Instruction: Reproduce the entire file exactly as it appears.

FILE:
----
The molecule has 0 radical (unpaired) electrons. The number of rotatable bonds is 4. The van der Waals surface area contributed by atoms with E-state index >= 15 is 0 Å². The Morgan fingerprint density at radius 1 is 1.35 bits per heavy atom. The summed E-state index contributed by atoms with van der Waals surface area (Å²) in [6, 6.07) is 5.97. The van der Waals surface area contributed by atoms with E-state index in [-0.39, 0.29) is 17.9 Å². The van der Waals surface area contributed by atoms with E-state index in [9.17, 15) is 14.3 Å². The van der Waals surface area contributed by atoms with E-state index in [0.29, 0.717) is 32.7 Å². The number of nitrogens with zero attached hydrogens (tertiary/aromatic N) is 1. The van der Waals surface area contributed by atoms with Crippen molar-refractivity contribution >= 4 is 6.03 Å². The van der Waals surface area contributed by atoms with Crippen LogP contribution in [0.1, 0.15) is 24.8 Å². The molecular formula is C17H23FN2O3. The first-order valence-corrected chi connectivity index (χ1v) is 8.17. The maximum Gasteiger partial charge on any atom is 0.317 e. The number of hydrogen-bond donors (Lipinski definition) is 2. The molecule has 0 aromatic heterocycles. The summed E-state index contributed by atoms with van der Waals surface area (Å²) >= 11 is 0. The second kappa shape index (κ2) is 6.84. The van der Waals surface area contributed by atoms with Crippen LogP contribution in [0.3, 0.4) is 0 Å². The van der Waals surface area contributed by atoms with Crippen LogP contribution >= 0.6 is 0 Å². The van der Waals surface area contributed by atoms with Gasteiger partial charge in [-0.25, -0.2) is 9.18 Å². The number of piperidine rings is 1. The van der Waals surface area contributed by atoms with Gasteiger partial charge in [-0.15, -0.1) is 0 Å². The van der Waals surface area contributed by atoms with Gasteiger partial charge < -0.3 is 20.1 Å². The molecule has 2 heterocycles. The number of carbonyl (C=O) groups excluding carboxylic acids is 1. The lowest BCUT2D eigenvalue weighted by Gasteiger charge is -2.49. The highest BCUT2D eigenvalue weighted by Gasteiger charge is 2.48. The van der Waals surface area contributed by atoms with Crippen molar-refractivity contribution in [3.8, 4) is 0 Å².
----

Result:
The molecule has 0 radical (unpaired) electrons. The number of rotatable bonds is 4. The van der Waals surface area contributed by atoms with E-state index >= 15 is 0 Å². The Morgan fingerprint density at radius 1 is 1.35 bits per heavy atom. The summed E-state index contributed by atoms with van der Waals surface area (Å²) in [6, 6.07) is 5.97. The van der Waals surface area contributed by atoms with E-state index in [-0.39, 0.29) is 17.9 Å². The van der Waals surface area contributed by atoms with E-state index in [9.17, 15) is 14.3 Å². The van der Waals surface area contributed by atoms with E-state index in [0.29, 0.717) is 32.7 Å². The number of nitrogens with zero attached hydrogens (tertiary/aromatic N) is 1. The van der Waals surface area contributed by atoms with Crippen molar-refractivity contribution >= 4 is 6.03 Å². The van der Waals surface area contributed by atoms with Crippen LogP contribution in [0.1, 0.15) is 24.8 Å². The molecular formula is C17H23FN2O3. The first-order valence-corrected chi connectivity index (χ1v) is 8.17. The maximum Gasteiger partial charge on any atom is 0.317 e. The number of hydrogen-bond donors (Lipinski definition) is 2. The molecule has 0 aromatic heterocycles. The summed E-state index contributed by atoms with van der Waals surface area (Å²) >= 11 is 0. The second kappa shape index (κ2) is 6.84. The van der Waals surface area contributed by atoms with Crippen LogP contribution in [0.3, 0.4) is 0 Å². The van der Waals surface area contributed by atoms with Crippen LogP contribution >= 0.6 is 0 Å². The van der Waals surface area contributed by atoms with Gasteiger partial charge in [-0.25, -0.2) is 9.18 Å². The number of piperidine rings is 1. The van der Waals surface area contributed by atoms with Gasteiger partial charge in [-0.15, -0.1) is 0 Å². The van der Waals surface area contributed by atoms with Gasteiger partial charge < -0.3 is 20.1 Å². The molecule has 2 heterocycles. The number of carbonyl (C=O) groups excluding carboxylic acids is 1. The lowest BCUT2D eigenvalue weighted by Gasteiger charge is -2.49. The highest BCUT2D eigenvalue weighted by Gasteiger charge is 2.48. The van der Waals surface area contributed by atoms with Crippen molar-refractivity contribution in [3.8, 4) is 0 Å².